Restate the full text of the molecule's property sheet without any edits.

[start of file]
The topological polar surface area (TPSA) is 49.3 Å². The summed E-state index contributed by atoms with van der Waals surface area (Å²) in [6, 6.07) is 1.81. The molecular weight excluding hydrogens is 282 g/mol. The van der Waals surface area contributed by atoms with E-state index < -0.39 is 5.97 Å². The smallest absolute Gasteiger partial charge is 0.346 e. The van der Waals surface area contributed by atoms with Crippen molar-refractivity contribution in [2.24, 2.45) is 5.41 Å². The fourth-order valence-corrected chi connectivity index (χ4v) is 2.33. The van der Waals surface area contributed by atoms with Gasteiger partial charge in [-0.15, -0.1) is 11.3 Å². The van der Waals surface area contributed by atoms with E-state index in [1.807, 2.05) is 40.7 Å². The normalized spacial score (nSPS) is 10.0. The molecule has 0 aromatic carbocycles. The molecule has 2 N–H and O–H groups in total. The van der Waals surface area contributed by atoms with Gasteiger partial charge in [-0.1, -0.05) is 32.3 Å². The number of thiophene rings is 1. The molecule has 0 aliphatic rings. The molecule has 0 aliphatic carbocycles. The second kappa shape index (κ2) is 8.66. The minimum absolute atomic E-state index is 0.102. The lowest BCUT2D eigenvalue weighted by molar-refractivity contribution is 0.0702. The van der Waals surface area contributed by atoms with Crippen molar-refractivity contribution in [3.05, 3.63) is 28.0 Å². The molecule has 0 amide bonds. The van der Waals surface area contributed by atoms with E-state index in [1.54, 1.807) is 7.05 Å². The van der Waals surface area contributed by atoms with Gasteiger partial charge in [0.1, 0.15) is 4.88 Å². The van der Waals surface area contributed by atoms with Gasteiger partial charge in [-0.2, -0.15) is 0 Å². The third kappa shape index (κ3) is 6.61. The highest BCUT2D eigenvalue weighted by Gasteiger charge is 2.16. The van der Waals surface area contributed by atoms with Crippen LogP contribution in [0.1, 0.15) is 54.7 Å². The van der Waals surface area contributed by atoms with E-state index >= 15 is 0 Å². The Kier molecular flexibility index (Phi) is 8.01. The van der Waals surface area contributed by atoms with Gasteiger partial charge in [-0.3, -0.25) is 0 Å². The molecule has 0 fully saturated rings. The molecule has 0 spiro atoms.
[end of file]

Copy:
The topological polar surface area (TPSA) is 49.3 Å². The summed E-state index contributed by atoms with van der Waals surface area (Å²) in [6, 6.07) is 1.81. The molecular weight excluding hydrogens is 282 g/mol. The van der Waals surface area contributed by atoms with E-state index < -0.39 is 5.97 Å². The smallest absolute Gasteiger partial charge is 0.346 e. The van der Waals surface area contributed by atoms with Crippen molar-refractivity contribution in [2.24, 2.45) is 5.41 Å². The fourth-order valence-corrected chi connectivity index (χ4v) is 2.33. The van der Waals surface area contributed by atoms with Gasteiger partial charge in [-0.15, -0.1) is 11.3 Å². The van der Waals surface area contributed by atoms with E-state index in [1.807, 2.05) is 40.7 Å². The normalized spacial score (nSPS) is 10.0. The molecule has 0 aromatic carbocycles. The molecule has 2 N–H and O–H groups in total. The van der Waals surface area contributed by atoms with Gasteiger partial charge in [-0.1, -0.05) is 32.3 Å². The number of thiophene rings is 1. The molecule has 0 aliphatic rings. The molecule has 0 aliphatic carbocycles. The second kappa shape index (κ2) is 8.66. The minimum absolute atomic E-state index is 0.102. The lowest BCUT2D eigenvalue weighted by molar-refractivity contribution is 0.0702. The van der Waals surface area contributed by atoms with Crippen molar-refractivity contribution in [3.05, 3.63) is 28.0 Å². The molecule has 0 amide bonds. The van der Waals surface area contributed by atoms with E-state index in [1.54, 1.807) is 7.05 Å². The van der Waals surface area contributed by atoms with Gasteiger partial charge in [0.1, 0.15) is 4.88 Å². The van der Waals surface area contributed by atoms with Gasteiger partial charge in [-0.2, -0.15) is 0 Å². The third kappa shape index (κ3) is 6.61. The highest BCUT2D eigenvalue weighted by Gasteiger charge is 2.16. The van der Waals surface area contributed by atoms with Crippen LogP contribution in [0.1, 0.15) is 54.7 Å². The van der Waals surface area contributed by atoms with E-state index >= 15 is 0 Å². The Kier molecular flexibility index (Phi) is 8.01. The van der Waals surface area contributed by atoms with Gasteiger partial charge in [-0.3, -0.25) is 0 Å². The molecule has 0 fully saturated rings. The molecule has 0 spiro atoms.